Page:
Trinity College Library (Ireland)

[Adapted from Richard Baxter’s Christian Directory of 1673]

Because God has made available the excellent, holy writings of his servants; and many may have a good book, on any day or at any hour of the week, even those who have no access to a good preacher – I advise all God’s servants to be thankful for so great a gift as books, and to make use of them, and to read much. For reading can be more conducive to knowledge than hearing is, because you may choose what subjects, and the best treatises, you please; and you may read as often as you please; and you may peruse again and again whatever you forget; and you may take your time as you go, to fix it in your mind. And as is the case with very many, reading does more than hearing to move the heart – because lively books may be more easily accessed than lively preachers.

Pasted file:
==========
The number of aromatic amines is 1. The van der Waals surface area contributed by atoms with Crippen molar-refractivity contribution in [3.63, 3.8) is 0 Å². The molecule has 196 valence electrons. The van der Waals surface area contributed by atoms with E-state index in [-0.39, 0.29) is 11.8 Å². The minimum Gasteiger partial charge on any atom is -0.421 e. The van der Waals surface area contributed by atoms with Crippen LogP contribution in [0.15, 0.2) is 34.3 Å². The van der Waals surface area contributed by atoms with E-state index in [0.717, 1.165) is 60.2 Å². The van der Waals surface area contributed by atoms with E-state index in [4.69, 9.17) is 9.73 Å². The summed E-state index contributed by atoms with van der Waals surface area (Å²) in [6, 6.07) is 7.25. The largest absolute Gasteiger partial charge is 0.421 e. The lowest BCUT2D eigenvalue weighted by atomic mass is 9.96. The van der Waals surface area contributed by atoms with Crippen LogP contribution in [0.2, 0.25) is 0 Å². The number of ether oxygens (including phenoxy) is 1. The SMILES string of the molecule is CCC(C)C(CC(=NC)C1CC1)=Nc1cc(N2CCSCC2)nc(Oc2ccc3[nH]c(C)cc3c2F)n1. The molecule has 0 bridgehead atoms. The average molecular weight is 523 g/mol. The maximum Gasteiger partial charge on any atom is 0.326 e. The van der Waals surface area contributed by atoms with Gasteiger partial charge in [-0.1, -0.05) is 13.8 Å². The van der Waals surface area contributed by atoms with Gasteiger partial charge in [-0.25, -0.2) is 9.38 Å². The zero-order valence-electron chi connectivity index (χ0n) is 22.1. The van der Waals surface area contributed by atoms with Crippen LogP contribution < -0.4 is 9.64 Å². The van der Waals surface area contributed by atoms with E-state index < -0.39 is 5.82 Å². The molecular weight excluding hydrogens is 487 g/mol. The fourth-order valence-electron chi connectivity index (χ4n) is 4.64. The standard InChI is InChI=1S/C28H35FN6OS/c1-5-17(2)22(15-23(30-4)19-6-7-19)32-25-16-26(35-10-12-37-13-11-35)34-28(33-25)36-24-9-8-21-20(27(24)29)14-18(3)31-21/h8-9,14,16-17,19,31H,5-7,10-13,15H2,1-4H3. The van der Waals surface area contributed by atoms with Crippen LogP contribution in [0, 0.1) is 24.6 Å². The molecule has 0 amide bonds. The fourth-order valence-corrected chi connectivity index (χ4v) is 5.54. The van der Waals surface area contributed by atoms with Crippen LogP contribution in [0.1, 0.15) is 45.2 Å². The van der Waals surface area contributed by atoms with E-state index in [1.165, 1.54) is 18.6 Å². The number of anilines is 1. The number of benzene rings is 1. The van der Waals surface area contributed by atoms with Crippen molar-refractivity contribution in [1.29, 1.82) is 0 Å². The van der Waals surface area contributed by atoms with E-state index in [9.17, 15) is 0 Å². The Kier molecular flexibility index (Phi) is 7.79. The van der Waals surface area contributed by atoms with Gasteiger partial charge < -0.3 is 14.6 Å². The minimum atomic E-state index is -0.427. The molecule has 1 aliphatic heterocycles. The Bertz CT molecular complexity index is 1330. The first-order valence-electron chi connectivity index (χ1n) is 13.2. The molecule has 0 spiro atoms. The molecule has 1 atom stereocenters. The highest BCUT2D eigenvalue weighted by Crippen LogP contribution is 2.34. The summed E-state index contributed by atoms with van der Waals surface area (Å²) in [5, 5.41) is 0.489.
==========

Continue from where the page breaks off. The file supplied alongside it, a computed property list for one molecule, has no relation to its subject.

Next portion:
Especially these sorts of men and women should be much in reading:

  1. Mothers and Fathers, or heads of households, who have more souls to care for than just their own.
  2. People who live where there is no preaching; or, where there is only bad preaching. (Bad preaching is even worse than none!)
  3. Infirmed people, servants, and children, who are forced on many Lord’s Days to stay at home, while others have the opportunity to hear the Word preached.
  4. And non-working persons, since they have more leisure than others have.

To all these, but especially to parents, I shall here give a few directions.

Direction 1 – I presuppose that you keep the devil’s books out of your hands and house. I mean graphic romance novels or “love-books”, and the false, bewitching and seducing books of all false teachers; and the railing books by various factions written against each other, on purpose, to teach men to hate one another. For where these are allowed to corrupt the mind, other useful writings are forestalled in their benefits. It is an awful wonder to see how powerfully these kinds of writings poison the minds of children, and of many other empty heads.